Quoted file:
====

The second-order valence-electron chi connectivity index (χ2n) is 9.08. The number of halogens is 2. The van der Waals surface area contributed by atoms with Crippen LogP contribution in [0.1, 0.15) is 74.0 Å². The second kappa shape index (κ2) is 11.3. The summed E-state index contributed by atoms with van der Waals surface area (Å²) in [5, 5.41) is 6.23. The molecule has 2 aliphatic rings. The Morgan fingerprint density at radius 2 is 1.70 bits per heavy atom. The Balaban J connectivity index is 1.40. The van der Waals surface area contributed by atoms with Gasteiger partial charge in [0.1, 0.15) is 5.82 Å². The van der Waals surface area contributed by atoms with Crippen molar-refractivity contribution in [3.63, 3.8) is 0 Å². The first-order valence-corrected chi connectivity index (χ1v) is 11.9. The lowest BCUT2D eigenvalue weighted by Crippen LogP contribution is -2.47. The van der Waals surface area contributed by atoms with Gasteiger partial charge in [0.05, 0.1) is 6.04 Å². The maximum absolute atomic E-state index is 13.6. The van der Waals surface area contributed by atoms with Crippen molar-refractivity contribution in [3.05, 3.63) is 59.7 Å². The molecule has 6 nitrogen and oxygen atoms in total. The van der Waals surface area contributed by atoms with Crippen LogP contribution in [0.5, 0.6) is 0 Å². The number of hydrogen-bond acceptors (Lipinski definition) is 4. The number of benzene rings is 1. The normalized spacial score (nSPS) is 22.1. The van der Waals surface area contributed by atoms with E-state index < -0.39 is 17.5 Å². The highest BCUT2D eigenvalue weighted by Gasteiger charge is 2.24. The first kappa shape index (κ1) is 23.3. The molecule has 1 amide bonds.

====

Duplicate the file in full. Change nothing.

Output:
The second-order valence-electron chi connectivity index (χ2n) is 9.08. The number of halogens is 2. The van der Waals surface area contributed by atoms with Crippen LogP contribution in [0.1, 0.15) is 74.0 Å². The second kappa shape index (κ2) is 11.3. The summed E-state index contributed by atoms with van der Waals surface area (Å²) in [5, 5.41) is 6.23. The molecule has 2 aliphatic rings. The Morgan fingerprint density at radius 2 is 1.70 bits per heavy atom. The Balaban J connectivity index is 1.40. The van der Waals surface area contributed by atoms with Gasteiger partial charge in [0.1, 0.15) is 5.82 Å². The van der Waals surface area contributed by atoms with Crippen molar-refractivity contribution in [3.63, 3.8) is 0 Å². The first-order valence-corrected chi connectivity index (χ1v) is 11.9. The lowest BCUT2D eigenvalue weighted by Crippen LogP contribution is -2.47. The van der Waals surface area contributed by atoms with Gasteiger partial charge in [0.05, 0.1) is 6.04 Å². The maximum absolute atomic E-state index is 13.6. The van der Waals surface area contributed by atoms with Crippen molar-refractivity contribution in [3.05, 3.63) is 59.7 Å². The molecule has 6 nitrogen and oxygen atoms in total. The van der Waals surface area contributed by atoms with Crippen LogP contribution in [0.5, 0.6) is 0 Å². The number of hydrogen-bond acceptors (Lipinski definition) is 4. The number of benzene rings is 1. The normalized spacial score (nSPS) is 22.1. The van der Waals surface area contributed by atoms with E-state index < -0.39 is 17.5 Å². The highest BCUT2D eigenvalue weighted by Gasteiger charge is 2.24. The first kappa shape index (κ1) is 23.3. The molecule has 1 amide bonds.